Determiners and mass nouns

This is the one category which corresponds nearly 1:1 with an existing ERRANT category. Determiner errors are hard - with determiner errors accounting for approximately one in ten errors1 - and unfortunately, also often hard to explain. Note that determiners include possessives like your, quantifiers like all, and a few other things, but the main offenders here are really the articles the and a.

Let's return to a previous example:

If I look back in the past I can find that computer is following the same street of television, telephon and a lot of other things...

There are two determiner problems here:

  1. There should be a the after the first that for I find that the computer. As is, it sounds like computer is the direct object of that, and while find has a case frame that accepts a direct object, it's not the right one here.
  2. Either television or telephone need a the before them. Normally when listing nouns, the comes at the beginning of the list, but it can go either way here because television is a mass noun.

I bring up mass nouns here because while many determiner errors are resistant to any kind of reasonable explanation, one of the common mistakes that's relatively straightforward to explain is that mass nouns like water, information, etc. don't take a or the in front of them. Outside of that, this is a category of errors that I often find myself unable to explain, so I don't have any sage advice here.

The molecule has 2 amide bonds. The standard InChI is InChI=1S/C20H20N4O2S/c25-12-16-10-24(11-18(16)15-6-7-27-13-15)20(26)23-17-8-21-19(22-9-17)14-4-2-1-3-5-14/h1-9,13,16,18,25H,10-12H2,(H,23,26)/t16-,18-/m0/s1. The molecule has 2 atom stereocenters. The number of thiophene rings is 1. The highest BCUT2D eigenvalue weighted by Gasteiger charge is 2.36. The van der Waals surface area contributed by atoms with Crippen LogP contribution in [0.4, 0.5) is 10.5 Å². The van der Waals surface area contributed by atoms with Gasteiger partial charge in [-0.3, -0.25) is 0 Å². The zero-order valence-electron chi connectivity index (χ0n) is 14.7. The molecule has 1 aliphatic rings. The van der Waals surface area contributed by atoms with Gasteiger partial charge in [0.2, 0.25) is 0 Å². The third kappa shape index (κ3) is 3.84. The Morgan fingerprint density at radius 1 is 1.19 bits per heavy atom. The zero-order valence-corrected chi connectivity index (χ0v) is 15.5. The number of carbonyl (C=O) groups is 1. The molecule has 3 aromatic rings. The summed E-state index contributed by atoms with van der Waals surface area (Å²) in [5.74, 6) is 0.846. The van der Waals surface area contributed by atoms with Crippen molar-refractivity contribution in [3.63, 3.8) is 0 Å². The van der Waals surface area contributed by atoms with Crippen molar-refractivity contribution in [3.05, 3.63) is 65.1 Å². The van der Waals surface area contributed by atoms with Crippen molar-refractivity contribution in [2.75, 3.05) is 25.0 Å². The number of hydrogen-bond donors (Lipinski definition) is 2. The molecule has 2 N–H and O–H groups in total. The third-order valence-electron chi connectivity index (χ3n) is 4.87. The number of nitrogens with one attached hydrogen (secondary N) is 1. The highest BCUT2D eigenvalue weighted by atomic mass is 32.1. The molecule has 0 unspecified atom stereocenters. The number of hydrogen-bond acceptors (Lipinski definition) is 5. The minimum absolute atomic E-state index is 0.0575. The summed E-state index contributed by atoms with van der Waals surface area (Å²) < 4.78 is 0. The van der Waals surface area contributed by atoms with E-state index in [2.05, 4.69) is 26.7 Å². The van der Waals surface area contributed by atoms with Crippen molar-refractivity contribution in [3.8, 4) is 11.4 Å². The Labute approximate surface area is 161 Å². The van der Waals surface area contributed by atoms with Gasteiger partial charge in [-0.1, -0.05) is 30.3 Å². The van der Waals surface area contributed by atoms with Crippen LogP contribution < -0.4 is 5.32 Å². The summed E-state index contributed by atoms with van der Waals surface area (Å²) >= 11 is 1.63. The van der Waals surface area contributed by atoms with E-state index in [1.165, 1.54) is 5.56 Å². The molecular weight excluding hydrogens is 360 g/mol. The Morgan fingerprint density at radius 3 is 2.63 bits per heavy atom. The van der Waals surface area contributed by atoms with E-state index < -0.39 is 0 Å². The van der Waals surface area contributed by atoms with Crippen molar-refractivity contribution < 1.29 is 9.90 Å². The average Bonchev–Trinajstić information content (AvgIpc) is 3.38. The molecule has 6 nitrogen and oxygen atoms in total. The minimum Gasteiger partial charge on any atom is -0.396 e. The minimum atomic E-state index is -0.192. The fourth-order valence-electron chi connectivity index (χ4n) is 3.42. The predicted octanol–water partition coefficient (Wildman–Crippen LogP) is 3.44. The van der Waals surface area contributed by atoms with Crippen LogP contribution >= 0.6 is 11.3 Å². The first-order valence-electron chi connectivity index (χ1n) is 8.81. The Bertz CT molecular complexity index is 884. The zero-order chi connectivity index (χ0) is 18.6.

Most explanations reduce to something along the lines of "the is appropriate for referencing specific things, where a is for non-specific things", but I've yet to see one that doesn't break down or at least stretch pretty thin for edge cases. If you can confidently justify why the is more appropriate than a in the below sentence4 without resorting to "that's just how English is spoken”, then you know something I don't. It sure seems to me like there's more than one forecast for tomorrow, and the person asking the question isn't asking about one in particular.

What's the forecast for tomorrow?

The last thing I will mention is that in regard to article errors in particular, their frequency can depend heavily on whether the learner's native language includes them or not.